Grace of Monaco May 25, 9 p.m., Lifetime.
In May 2014, Grace of Monaco was the opening-night premiere at the Cannes Film Festival. With star Nicole Kidman, director Olivier Dahan (the man behind the Oscar-winning La Vie en Rose) and American distributor the Weinstein Company, the Grace Kelly biopic was positioned as one of 2014’s top awards contenders. Then the reviews came in. Grace of Monaco was savaged by critics, more than one of whom compared it to a Lifetime movie. Dahan and TWC’s Harvey Weinstein began a protracted feud over the cut of the film. The American release date was pushed out of awards season, and then indefinitely.
Now, a little over a year later, Grace of Monaco is making its American debut, fittingly enough, on Lifetime. Not only is the movie not Dahan’s preferred cut, but it has been edited even further to fit into a two-hour slot with commercials. At 86 minutes, it’s 17 minutes shorter than the cut that was released in other countries, making the already jumbled narrative even more disjointed. Although the production values are far more lavish than a typical Lifetime movie (the movie was shot primarily in Monaco, where Kelly reigned as princess for 26 years after marrying the country’s ruler, Prince Rainier), the storytelling is stilted and lifeless, full of awkward exposition and misguided re-creations of historical figures.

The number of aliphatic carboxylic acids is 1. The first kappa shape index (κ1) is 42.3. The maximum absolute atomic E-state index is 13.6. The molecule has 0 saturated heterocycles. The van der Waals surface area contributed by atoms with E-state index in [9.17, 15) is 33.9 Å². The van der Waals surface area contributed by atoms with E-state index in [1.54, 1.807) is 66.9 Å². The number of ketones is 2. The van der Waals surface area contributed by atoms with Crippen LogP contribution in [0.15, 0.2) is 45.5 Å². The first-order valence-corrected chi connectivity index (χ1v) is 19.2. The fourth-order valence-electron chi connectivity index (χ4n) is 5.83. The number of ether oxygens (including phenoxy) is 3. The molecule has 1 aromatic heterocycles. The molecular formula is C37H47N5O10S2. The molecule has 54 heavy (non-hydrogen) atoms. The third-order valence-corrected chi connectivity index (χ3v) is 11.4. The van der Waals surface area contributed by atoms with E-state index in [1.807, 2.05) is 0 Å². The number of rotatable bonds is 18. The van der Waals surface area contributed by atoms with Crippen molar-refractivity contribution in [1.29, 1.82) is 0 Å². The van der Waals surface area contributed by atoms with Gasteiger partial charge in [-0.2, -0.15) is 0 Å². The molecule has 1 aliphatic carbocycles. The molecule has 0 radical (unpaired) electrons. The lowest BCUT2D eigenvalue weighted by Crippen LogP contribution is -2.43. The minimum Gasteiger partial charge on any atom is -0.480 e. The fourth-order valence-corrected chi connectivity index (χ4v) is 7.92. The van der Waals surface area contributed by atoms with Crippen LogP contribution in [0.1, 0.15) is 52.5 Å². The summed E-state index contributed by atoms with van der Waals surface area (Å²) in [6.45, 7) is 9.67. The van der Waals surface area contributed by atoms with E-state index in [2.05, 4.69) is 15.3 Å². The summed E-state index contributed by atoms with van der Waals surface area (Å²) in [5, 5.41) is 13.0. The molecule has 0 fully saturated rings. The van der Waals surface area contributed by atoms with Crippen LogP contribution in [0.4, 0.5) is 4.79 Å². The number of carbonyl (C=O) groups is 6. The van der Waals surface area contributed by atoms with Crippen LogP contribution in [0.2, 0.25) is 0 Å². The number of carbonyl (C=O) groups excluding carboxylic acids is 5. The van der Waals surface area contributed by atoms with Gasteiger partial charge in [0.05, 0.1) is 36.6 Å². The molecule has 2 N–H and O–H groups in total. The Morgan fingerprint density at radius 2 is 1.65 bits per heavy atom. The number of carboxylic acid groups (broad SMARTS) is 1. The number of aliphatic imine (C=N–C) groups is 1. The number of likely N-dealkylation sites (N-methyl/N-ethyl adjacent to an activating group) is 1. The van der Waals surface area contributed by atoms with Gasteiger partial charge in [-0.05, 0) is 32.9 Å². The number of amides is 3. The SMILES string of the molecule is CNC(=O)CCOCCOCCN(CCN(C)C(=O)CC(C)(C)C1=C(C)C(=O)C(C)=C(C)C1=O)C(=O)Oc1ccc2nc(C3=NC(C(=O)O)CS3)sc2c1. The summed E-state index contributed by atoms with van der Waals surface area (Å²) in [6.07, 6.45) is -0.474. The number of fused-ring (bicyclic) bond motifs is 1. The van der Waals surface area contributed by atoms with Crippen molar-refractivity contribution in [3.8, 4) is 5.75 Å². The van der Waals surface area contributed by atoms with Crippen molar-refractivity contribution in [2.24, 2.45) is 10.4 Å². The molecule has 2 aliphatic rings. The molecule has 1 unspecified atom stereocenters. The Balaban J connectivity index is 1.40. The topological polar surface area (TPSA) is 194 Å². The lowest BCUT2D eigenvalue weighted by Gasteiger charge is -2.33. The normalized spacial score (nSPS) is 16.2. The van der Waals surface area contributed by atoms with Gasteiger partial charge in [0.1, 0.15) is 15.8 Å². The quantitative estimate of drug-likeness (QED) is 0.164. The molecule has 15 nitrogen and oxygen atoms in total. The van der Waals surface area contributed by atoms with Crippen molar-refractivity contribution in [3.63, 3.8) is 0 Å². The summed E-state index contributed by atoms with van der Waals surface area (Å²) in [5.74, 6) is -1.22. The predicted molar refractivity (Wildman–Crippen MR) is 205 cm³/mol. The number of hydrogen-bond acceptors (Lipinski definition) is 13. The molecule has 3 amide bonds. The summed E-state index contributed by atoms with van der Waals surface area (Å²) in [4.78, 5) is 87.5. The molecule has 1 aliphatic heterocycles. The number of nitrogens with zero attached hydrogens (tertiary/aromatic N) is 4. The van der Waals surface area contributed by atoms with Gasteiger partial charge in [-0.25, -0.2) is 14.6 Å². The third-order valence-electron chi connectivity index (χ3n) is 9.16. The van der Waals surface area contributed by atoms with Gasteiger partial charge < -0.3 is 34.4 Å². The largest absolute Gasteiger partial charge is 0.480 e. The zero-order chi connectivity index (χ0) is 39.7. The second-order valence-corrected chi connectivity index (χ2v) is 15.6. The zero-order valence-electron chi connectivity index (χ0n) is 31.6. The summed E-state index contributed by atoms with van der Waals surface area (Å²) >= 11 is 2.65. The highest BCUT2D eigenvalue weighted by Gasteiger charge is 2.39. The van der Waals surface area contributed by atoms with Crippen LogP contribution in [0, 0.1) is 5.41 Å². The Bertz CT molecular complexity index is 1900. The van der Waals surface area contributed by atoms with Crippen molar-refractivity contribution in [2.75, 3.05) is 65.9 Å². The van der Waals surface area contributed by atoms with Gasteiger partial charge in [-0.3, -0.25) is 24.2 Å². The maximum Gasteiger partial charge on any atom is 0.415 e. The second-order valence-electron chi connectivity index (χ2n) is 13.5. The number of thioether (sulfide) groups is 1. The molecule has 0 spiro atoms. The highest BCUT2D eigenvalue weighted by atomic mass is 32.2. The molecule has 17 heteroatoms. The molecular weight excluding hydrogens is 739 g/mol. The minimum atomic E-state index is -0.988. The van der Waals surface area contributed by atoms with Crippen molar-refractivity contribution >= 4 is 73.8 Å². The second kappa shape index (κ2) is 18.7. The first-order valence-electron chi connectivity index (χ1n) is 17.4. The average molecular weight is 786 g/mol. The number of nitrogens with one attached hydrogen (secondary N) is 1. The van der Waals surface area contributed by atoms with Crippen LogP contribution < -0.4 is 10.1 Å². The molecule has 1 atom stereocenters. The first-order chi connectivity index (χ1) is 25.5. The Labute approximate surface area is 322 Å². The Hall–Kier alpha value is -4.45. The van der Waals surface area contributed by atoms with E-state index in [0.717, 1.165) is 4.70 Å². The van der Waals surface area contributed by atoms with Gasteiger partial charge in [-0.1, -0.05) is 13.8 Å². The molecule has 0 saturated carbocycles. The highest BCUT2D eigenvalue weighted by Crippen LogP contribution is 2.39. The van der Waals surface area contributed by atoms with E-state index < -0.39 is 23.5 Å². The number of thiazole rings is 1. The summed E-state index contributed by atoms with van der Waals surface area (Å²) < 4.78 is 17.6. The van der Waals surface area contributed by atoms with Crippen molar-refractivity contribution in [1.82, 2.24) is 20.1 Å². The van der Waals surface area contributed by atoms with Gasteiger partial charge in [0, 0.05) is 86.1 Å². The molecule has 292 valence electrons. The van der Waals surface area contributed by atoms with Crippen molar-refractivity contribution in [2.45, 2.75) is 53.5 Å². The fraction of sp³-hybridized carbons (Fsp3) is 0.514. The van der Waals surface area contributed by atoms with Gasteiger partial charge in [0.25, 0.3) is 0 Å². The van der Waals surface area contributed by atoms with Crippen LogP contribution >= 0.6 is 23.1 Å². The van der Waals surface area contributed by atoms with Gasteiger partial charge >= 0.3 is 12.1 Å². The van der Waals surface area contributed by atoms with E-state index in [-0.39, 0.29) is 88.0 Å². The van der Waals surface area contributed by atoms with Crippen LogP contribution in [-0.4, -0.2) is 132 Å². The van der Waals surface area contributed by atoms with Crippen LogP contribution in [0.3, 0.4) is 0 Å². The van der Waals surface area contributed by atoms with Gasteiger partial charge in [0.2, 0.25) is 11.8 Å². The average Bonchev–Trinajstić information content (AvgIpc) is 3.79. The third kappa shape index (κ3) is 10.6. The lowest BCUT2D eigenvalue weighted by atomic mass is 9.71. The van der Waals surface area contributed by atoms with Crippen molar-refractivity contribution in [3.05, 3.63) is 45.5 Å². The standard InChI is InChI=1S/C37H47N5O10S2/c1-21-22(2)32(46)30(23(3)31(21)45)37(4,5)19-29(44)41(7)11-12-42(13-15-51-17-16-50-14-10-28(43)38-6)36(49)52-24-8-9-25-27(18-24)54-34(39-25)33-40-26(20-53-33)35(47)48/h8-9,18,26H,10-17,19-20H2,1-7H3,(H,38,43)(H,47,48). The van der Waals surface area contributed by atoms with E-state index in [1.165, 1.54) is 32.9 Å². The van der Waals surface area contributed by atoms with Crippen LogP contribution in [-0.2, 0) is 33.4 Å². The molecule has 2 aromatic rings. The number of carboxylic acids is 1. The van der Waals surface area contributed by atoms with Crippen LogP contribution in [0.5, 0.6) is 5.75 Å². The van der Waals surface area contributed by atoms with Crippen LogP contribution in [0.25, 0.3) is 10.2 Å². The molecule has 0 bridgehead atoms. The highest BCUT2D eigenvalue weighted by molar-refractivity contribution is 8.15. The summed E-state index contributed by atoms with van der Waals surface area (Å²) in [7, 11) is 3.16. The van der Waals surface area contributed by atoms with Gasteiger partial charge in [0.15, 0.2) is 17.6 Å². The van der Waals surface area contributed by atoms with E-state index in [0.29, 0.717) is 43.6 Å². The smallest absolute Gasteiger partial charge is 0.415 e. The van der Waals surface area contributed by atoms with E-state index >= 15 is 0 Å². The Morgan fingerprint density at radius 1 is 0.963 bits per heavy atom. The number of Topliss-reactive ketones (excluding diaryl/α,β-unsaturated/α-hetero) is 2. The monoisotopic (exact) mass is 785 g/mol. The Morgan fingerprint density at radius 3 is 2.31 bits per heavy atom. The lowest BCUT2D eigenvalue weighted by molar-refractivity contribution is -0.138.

Rather than cover Kelly’s entire life, the movie focuses primarily on a period during the early 1960s when Monaco was in the midst of a trade dispute with France, and Kelly was considering a return to acting to star in Alfred Hitchcock’s Marnie. Screenwriter Arash Amel envisions a scenario in which Kelly was instrumental in resolving the international incident, although a disclaimer at the beginning announces the movie as a fictional take on real events. It’s not a particularly convincing storyline, nor does it offer much insight into Kelly as a person outside of this limited time period. Kidman’s aloof demeanor has a regal quality, but she fails to capture Kelly’s humanity (Dahan’s reliance on extreme close-ups is poor compensation). The lovely costumes and locations give a sense of the luxury of Kelly’s life, but nothing in the movie manages to get below that glittering surface.